TODAY: UK security officers say Litvinenko murder was backed by Russian state; blogger given suspended sentence; Medvedev’s meeting with UK’s Gordon Brown leaves relations “in the deep freeze”, and “no particular progress” with the US; Russia and EU to scrap visas. UK Prime Minister Gordon Brown has held his first face-to-face meeting and “extremely frank” discussion with Russian President Dmitry Medvedev at the G8 summit in Tokyo, but it is being reported that Brown received “little sign that Moscow was prepared to give ground” on issues of TNK-BP visas, the closing of the British Council, or the extradition of Andrei Lugovoi, and that relations remain “in the deep freeze”. Supposedly, Brown received “scraps of comfort” regarding investment and in the implication that Russia “would continue to be helpful on trying to nudge Iran down from its nuclear ambitions,” but other reports allege that Vladimir Putin spoke with Iranian President Ahmadinejad yesterday, pledging to speed up the construction of Iran’s first nuclear-energy plant. Perhaps the UK “should be asking whether there is not something about Britain in particular that rubs the Kremlin up the wrong way”. The Russian press sees the meeting as “completely positive”. On his meeting with President George Bush, Medvedev commented, “There is no particular progress”, and the US has called on Russia to reverse its “recent provocative steps” in Abkhazia.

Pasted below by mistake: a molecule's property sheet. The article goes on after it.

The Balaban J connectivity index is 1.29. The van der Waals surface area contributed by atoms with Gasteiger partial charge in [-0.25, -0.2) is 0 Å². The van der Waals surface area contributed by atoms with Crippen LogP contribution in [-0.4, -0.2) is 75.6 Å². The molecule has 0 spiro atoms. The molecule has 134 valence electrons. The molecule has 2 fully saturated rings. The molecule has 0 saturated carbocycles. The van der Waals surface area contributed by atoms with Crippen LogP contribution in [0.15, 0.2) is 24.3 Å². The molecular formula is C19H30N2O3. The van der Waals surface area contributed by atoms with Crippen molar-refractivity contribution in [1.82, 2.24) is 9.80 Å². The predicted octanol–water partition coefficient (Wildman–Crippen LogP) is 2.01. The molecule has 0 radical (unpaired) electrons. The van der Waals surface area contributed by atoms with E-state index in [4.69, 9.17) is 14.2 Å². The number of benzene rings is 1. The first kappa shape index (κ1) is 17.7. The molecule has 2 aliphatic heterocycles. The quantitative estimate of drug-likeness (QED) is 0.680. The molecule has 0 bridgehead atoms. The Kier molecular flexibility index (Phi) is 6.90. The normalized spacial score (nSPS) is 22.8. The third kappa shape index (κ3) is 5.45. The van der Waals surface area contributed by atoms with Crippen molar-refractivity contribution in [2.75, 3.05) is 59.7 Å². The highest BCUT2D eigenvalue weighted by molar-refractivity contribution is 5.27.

Security officers from Britain’s Whitehall believe that the murder of Alexander Litvinenko was carried out with the backing of the Russian state, and that MI5 officers believe they thwarted an attempt last year to assassinate Boris Berezovsky. A Russian blogger has been given a one-year suspended sentence for a comment left on a website regarding corrupt police officers, for which he was accused of “inciting hatred and enmity”.“If the G-8 nations want to see a real change in Russia’s international engagement, they will have to convince Medvedev that they can help solve his problems.” Medvedev’s liberal image is “part of an ongoing campaign to improve the country’s image in the west,” says one UK journalist, and “if Medvedev really wants to send a signal to the west, both that his words are not just idle chitchat and that he is the man now in charge of Russia and not Putin or the siloviki, he will allow Khodorkovsky to be released”. Henry Kissinger on Vladimir Putin: “The ceding of power by a ruler at the height of his influence is unprecedented in Russian history.”Russia and the European Union are reportedly planning to cancel visa procedures in 2-3 years. Russian authorities’ toughening of regulations for foreign workers could increase the numbers of illegal laborers and trafficking. July 8 is a new Russian holiday, apparently marking a day of “family, love and faithfulness”.PHOTO: Leaders of Group of Eight take shovels to plant trees commemorating the G8 summit prior to a group photo session in Toyako, northern Japan Tuesday, July 8, 2008. From left: U.S. President George W. Bush, Japanese Prime Minister Yasuo Fukuda, French President Nicolas Sarkozy and Russian President Dmitry Medvedev. (AP Photo/Kimimasa Mayama, POOL)